Our Paris-born editor, Nadja Vancauwenberghe, on why she won't put a French flag or an Eiffel Tower-shaped peace sign on her Facebook profile.
On Friday night, like most French Berliners, I heard about the news of the terrorist attack with dismay, shock and worry. I'm a born Parisian, and many friends and family members live in the eastern part of the city where most of the attacks took place. After I found out everyone was safe, I nonetheless spent a sleepless night listening to live reports in a febrile state. Initial worry slowly gave way to profound affliction and a deep sadness. I guess I did feel French – in the way I identified with a city where I lived for many years and where people I know and love still live.
But did I feel I had to express it with a tricolour flag or an Eiffel Tower? No.
Worse: the growing display of these gimmicky visuals threw me into a state of further affliction. What did they mean? What do they stand for? Empathy? Solidarity? It's nice to see London's Tower Bridge and the Brandenburg Gate lit up in blue, white and red. It's a nice gesture. So is the foreign media's attempt to show solidarity with too many columns of empty reports and oversized reproductions of the aforementioned logos on their front pages. That my German, Russian or American Facebook friends use 'our flag' to show compassion – so be it. But why would French Facebookers need to display the Tricolore on their profile? Isn't it enough to be French? Isn't it obvious enough that we care, and feel scared, and bad and sorry? In the current political atmosphere – with upcoming elections expected to land Marine Le Pen her first regional constituency – such a redundant display of national emotions feels unsavoury. Do we need to throw more Bleu Blanc Rouge (already highly associated with Front National pathos) into the political fire?
French politicians were quick to call for more police, stricter border controls and heightened security measures as a whole. What's next? Probably more money spent on curtailing privacy and closing our borders to immigrants; less of everything else. And luckily for the security-mongers, they found a Syrian passport on one of the suicide attackers, who apparently had transited through Greece like most of those refugees we've been asked to shelter within our borders. The enemies of Willkommenskultur couldn't dream of a better scenario. Who benefits from the crime? On the domestic scene it's clear: Sarkozy's hard right and Le Pen's radical right. Because they were both “right”: They always told us that a hard stance on security and crime – both in terms of prevention and punishment – had to come first. And that Muslim refugees are potentially dangerous .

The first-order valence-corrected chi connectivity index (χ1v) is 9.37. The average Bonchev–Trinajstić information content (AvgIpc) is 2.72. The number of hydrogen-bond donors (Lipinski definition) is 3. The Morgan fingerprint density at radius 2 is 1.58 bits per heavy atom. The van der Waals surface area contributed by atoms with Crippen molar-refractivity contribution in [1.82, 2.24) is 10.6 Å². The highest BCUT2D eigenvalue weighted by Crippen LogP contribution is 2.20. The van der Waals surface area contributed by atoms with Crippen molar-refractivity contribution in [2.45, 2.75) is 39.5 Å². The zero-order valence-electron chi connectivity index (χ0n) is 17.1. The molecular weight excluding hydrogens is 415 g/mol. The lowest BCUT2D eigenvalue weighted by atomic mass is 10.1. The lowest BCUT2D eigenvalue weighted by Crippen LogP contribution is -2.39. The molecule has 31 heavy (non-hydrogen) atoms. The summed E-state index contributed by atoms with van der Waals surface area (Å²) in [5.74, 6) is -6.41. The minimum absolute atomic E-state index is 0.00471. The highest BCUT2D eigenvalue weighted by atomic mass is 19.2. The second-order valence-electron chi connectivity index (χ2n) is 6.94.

There's another reason why I don't like that flag. When I emerged from my sleepless night on Saturday morning, still high on breaking news and adrenaline-inducing live media, I immediately bumped into Rasha, the young Syrian woman who is currently living in my flat. “Did you hear about Paris?” I guess I needed compassion and commiseration, and she said something about how horrible and how sorry she felt. But then: “The same just happened in my city, did you hear...?” As I must have looked slightly puzzled, she planted her oversized smartphone in my hands and played a Youtube video showing some horrendous bloodbath. It was in Arabic and I couldn't understand much – but clearly there'd been a terrorist attack and people were running around to help the many victims, mostly young people. “Many people died – many were students. The bomb went off near the university, right next to my parents' house...” After awkwardly expressing my belated sympathy, I rushed to my laptop to find out more – how come I didn't hear about this? It did take some effort to track down the info in a language I understood, as it was mostly in Arabic. Eventually my Russian came in handy to read about an Al-Nusra Front attack in Latakia, Rasha’s hometown, that took place only two days before Paris' Black Friday.